Factbox: Penpix of Australia’s independent & Green MPs

MELBOURNE (BestGrowthStock) – Australia’s election may result in a hung parliament, leaving the balance of power with up to four independent MPs and one from the Green Party.


A stetson-wearing maverick from outback Queensland state, whose electorate covers half a million square kilometers, Katter wants to rebuild tariffs to protect farmers from subsidized overseas competition. Katter, an outspoken former conservative lawmaker, is hostile to government regulation and red tape, and would like to see a 10 percent duty on everything coming into Australia. He is unpredictable, but is the least likely to side with Labor. He has voted with the government five times and with the conservatives on eight occasions.


Tony Windsor is a pragmatic farmer and former state lawmaker who has represented the rural electorate of New England since 2001. Like Katter, he aims to represent rural and regional communities. But Windsor is also more cautious than Katter. He is not afraid of parliamentary deadlocks, but has promised to support the party with the most seats and votes in the new parliament. He is an advocate of better health services, education and telecommunications for Australia’s far-flung regions, including high-speed broadband. Windsor has voted 19 times with the government and 16 times with the opposition.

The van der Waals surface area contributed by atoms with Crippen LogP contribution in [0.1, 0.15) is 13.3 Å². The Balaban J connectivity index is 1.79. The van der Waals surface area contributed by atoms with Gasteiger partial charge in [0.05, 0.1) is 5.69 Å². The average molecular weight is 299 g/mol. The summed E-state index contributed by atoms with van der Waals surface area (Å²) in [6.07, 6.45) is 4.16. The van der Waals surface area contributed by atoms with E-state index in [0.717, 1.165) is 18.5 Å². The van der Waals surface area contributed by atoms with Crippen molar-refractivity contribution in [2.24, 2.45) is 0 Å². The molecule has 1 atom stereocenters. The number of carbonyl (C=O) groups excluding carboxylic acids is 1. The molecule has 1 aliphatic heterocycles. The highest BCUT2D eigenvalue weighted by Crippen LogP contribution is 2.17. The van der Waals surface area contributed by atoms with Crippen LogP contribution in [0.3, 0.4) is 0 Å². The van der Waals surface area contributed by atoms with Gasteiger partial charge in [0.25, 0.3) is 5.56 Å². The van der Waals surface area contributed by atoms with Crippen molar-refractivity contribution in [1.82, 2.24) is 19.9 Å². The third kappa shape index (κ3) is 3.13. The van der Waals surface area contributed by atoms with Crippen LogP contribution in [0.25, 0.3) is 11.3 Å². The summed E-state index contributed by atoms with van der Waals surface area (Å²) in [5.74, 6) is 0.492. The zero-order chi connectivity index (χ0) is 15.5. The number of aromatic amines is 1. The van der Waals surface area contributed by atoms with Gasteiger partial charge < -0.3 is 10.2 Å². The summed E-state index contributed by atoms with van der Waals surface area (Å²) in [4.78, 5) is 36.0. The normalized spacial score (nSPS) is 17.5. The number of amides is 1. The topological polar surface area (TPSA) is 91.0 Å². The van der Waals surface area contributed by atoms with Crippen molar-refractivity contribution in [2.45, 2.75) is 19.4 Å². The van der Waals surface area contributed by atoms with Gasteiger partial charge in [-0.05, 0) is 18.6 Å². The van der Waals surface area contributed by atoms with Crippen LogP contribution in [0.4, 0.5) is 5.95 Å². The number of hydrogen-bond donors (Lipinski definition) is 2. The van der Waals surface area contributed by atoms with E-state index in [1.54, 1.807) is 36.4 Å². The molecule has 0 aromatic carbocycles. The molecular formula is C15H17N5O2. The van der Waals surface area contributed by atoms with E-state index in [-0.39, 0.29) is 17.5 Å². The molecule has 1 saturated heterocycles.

Another former state conservative lawmaker who dumped his party, the popular Oakeshott has represented a coastal seat north of Sydney since winning a 2008 by-election. Oakshott’s is a sea change seat, with farming being replaced by tourism and retiree services. He is wary of development, is a friend of Windsor’s and, like him, is a supporter of better rural and regional services. He describes himself as economically conservative and socially progressive. Like Windsor and Katter, he is seen as independently minded by his supporters. Oakshott has voted with Labor on 28 occasions and nine times with the conservatives.


Wilkie is a former government intelligence analyst who quit his job before the Iraq war in 2003, and then went public with his concerns about the reasons for the war. He has written a book about the incident, titled Axis of Deceit, which details his fight with the then conservative government of John Howard. Wilkie, 48, has unsuccessfully run for national parliament twice before for the Green Party. Before he became an intelligence analyst, Wilkie served in the armed forces and achieved the rank of lieutenant colonel. Likely to support Labor ahead of conservatives.


Former barrister Adam Bandt became the Green Party’s only lower house MP, winning the seat of Melbourne from the ruling Labor Party. Bandt has said he will side with Labor in the event of a hung parliament. The Greens support Labor’s plan to build a national broadband network and favor a tougher mining tax than the one Labor is proposing. Bandt has campaigned hard on improving Melbourne’s public transport system.

(Reporting by Rob Taylor, James Grubel and Amy Pyett; Editing by Mark Bendeich)

Factbox: Penpix of Australia’s independent & Green MPs